She was wearing a long blue gown that in some countries might have been mistaken for a nightdress. It was fastened about her slender waist with some kind of twisted cord, and tasseled loops hung on her left side down to her knee. The cloth descended to her ankles, which were invisible unless she walked. One could see her tiny toes protruding from beneath the immaculate gown, for they were encased in open-work sandals such as I have seen in Biblical pictures. To say her figure was perfect would be an imperfect description. It was superb. The smooth outlines of her slim thighs and the mounting curvatures of her full breasts beneath the clinging cloth were almost as plainly visible as if she had been nude. Not that I mean to emphasize her voluptuousness. I have seen many women, belonging to all races, colors and creeds, who could exhibit the same physical charms. But never in all my wandering over the surface of this globe, not even in the Latin countries, have I discovered a woman with such inner, smoldering fire as this one possessed.
Today I know why. It was her eyes. They burned with a submerged fire that might have been stolen from Vulcan after he pilfered it from Olympus. I can’t tell you what color they were; they must have taken on all the tints of the rainbow, for one minute I thought them to be blue and the next I decided they were either grey or green. Another look, and I was prepared to swear her eyes were as yellow as a panther’s. You can’t describe the color of flame-tips; they keep changing too rapidly. The next best thing is to discover the source and look at the fuel. It was her eyes, not her features, that registered the “here-I-am” invitation, yet the woman, or girl, owned an aura of virginal sweetness, and an observer would have decided she was a maiden who had never known a lover. To sum up my impression of her eyes I will say they suggested slumbering fires and cool, running waters. And that is a paradox, is it not?
Her only companions are her “pet” pigs.
Okay, aside time – remember how I said that Ball managed to make the nuances of speech matter to the story? Sometimes Sam, while he’s telling the tale and gets progressively more drunk, slips out of his rough sailor jargon or stops using some odd pronunciation or colloquialism he’d previously been using. This strikes the narrator as odd, and on a few occasions, he calls Sam out on it, or for using big words, obscure mythical names or literary references after having professed to just be an ignorant sailor. Sam tries to play this off a couple times, saying that he’s picked up a few things here and there since, but when he slips up and gets caught referring to himself in the third person, he admits that he is actually Captain Lewell and taken on the name of the loyal man he doomed by taking him onto the island.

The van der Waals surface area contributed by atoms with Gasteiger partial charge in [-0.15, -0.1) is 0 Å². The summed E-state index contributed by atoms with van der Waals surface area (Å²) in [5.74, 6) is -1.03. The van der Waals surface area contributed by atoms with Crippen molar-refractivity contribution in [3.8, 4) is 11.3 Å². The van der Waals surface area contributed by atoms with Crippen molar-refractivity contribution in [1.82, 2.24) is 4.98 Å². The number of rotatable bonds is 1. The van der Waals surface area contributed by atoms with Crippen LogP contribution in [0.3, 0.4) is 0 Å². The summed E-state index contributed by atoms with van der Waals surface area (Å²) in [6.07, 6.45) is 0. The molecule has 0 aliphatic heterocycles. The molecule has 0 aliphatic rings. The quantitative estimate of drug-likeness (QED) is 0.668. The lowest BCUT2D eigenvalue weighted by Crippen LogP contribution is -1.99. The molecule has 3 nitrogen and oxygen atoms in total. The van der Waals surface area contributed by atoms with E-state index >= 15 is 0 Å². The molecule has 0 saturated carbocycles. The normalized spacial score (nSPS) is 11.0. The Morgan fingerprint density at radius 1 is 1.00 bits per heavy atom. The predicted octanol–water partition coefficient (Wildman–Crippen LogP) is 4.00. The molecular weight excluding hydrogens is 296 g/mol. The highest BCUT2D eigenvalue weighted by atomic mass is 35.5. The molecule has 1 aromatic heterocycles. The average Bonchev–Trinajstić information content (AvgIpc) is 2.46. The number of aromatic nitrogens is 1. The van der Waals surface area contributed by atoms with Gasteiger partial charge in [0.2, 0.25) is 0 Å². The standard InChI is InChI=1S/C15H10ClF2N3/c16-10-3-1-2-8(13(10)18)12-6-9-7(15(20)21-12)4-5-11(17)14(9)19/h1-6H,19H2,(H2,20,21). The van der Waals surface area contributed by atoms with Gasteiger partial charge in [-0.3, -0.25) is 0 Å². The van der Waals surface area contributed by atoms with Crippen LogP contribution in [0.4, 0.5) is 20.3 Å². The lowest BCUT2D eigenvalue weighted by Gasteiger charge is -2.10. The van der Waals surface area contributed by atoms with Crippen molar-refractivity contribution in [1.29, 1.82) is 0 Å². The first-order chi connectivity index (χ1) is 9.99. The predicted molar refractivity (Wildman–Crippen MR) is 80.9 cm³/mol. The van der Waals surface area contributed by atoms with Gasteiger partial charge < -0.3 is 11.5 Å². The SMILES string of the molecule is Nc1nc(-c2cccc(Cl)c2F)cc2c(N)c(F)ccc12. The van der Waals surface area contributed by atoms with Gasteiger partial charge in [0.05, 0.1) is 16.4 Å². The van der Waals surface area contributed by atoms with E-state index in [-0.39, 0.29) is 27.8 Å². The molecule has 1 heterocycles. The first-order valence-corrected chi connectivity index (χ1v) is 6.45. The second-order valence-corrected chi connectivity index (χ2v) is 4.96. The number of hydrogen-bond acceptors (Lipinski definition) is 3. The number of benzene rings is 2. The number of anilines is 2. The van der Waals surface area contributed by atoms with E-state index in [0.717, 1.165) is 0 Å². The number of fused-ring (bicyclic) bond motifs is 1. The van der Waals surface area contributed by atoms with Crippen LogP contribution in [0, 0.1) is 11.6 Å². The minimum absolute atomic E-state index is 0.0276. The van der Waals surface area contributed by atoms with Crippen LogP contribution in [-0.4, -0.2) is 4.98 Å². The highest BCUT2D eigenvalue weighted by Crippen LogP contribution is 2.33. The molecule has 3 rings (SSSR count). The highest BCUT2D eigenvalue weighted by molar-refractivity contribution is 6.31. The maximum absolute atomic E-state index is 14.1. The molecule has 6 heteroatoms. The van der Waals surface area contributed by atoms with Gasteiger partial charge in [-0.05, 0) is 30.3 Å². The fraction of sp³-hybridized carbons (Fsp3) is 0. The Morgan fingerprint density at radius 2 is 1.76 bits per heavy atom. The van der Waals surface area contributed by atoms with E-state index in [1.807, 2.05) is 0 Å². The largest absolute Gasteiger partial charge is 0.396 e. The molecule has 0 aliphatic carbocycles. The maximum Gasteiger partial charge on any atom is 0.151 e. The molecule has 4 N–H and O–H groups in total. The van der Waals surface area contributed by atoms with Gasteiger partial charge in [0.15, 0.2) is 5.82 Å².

The woman invites them to drink from her spring to refresh themselves, but the Captain only pretends to drink. Though he is overcome with magic and illusions, Captain Lewell awakens to find himself still human but without companions. The woman explains that he has passed out from heat, and wouldn’t it be nice to have some water? His men have gone back to the ship for a stretcher, she tells him. At her feet, nuzzling her legs, are a pair of pigs. The captain ran back to his ship, raving to his crew about sorcery, ghosts and illusions. As the captain wraps up his story, the primary narrator asks “You know you left four men marooned on that isolated isle, don’t you?”
“No! I left no men, I tell you!” swore the now thoroughly drunken man. His fist swept the wine-bottle to the floor as his shoulders sank to the smeared table-top. He relaxed into what was the beginning of a stupor. “I left no men!” he mumbled, less fiercely. “There were no men to leave. No men! I left only the swine!”
“What do you mean?” I insisted.
“Swine…all swine!” His eyes closed; he had almost forgotten my presence. “The pigs…at her skirts. Remember? Fawning like dogs. And one…looked at me and grunted. A gentleman pig, my friend! Its right eye was blue and its left was brown!”
Like many horror/into-the-heart-of-darkness stories, this one telegraphs its ending very early on. You know exactly what’s going to happen and how. The trick is in the telling – can you make the ride to the expected conclusion worth the readers while? Ball absolutely does, making this one of the best examples of the genre I’ve read. It may not have flipped the script in the way that Thomas Burnett Swann’s The Dolphin and the Deep did (a retelling of the Little Mermaid set in mythic antiquity from the perspective of the Prince who is seeking out Circe while the dolphin following his boat has fallen in love with him), but storytelling here is just fantastic.